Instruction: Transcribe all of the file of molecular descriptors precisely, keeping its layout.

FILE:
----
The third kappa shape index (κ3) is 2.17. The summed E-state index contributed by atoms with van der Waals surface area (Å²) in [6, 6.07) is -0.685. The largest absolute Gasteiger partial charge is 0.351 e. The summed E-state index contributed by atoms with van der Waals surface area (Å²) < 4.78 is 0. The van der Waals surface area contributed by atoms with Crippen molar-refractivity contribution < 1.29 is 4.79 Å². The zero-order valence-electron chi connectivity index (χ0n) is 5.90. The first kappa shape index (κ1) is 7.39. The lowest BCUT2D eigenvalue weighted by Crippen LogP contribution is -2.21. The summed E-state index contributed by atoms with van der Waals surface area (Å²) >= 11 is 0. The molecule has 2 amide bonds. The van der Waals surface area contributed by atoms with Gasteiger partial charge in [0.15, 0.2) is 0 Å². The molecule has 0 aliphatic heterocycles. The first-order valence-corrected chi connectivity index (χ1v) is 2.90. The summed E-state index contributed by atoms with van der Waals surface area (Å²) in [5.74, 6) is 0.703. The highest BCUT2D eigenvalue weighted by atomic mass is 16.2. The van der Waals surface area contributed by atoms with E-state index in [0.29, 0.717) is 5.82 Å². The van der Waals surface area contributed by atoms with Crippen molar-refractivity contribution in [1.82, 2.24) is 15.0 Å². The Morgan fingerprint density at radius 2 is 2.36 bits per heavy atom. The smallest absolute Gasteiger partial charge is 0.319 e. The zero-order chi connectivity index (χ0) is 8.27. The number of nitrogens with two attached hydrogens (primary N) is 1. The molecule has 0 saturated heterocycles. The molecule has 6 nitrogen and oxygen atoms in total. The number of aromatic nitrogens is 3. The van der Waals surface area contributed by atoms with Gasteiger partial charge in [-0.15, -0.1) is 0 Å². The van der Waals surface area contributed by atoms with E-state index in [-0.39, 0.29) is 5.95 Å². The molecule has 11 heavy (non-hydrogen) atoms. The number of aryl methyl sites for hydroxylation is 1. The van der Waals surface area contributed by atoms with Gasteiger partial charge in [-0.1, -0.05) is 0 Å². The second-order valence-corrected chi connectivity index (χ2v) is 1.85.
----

The third kappa shape index (κ3) is 2.17. The summed E-state index contributed by atoms with van der Waals surface area (Å²) in [6, 6.07) is -0.685. The largest absolute Gasteiger partial charge is 0.351 e. The summed E-state index contributed by atoms with van der Waals surface area (Å²) < 4.78 is 0. The van der Waals surface area contributed by atoms with Crippen molar-refractivity contribution < 1.29 is 4.79 Å². The zero-order valence-electron chi connectivity index (χ0n) is 5.90. The first kappa shape index (κ1) is 7.39. The lowest BCUT2D eigenvalue weighted by Crippen LogP contribution is -2.21. The summed E-state index contributed by atoms with van der Waals surface area (Å²) >= 11 is 0. The molecule has 2 amide bonds. The van der Waals surface area contributed by atoms with Gasteiger partial charge in [0.15, 0.2) is 0 Å². The molecule has 0 aliphatic heterocycles. The first-order valence-corrected chi connectivity index (χ1v) is 2.90. The summed E-state index contributed by atoms with van der Waals surface area (Å²) in [5.74, 6) is 0.703. The highest BCUT2D eigenvalue weighted by atomic mass is 16.2. The van der Waals surface area contributed by atoms with E-state index in [0.29, 0.717) is 5.82 Å². The van der Waals surface area contributed by atoms with Crippen molar-refractivity contribution in [1.82, 2.24) is 15.0 Å². The Morgan fingerprint density at radius 2 is 2.36 bits per heavy atom. The smallest absolute Gasteiger partial charge is 0.319 e. The zero-order chi connectivity index (χ0) is 8.27. The number of nitrogens with two attached hydrogens (primary N) is 1. The molecule has 0 saturated heterocycles. The molecule has 6 nitrogen and oxygen atoms in total. The number of aromatic nitrogens is 3. The van der Waals surface area contributed by atoms with Gasteiger partial charge in [-0.15, -0.1) is 0 Å². The van der Waals surface area contributed by atoms with E-state index in [-0.39, 0.29) is 5.95 Å². The molecule has 11 heavy (non-hydrogen) atoms. The number of aryl methyl sites for hydroxylation is 1. The van der Waals surface area contributed by atoms with Gasteiger partial charge in [-0.1, -0.05) is 0 Å². The second-order valence-corrected chi connectivity index (χ2v) is 1.85.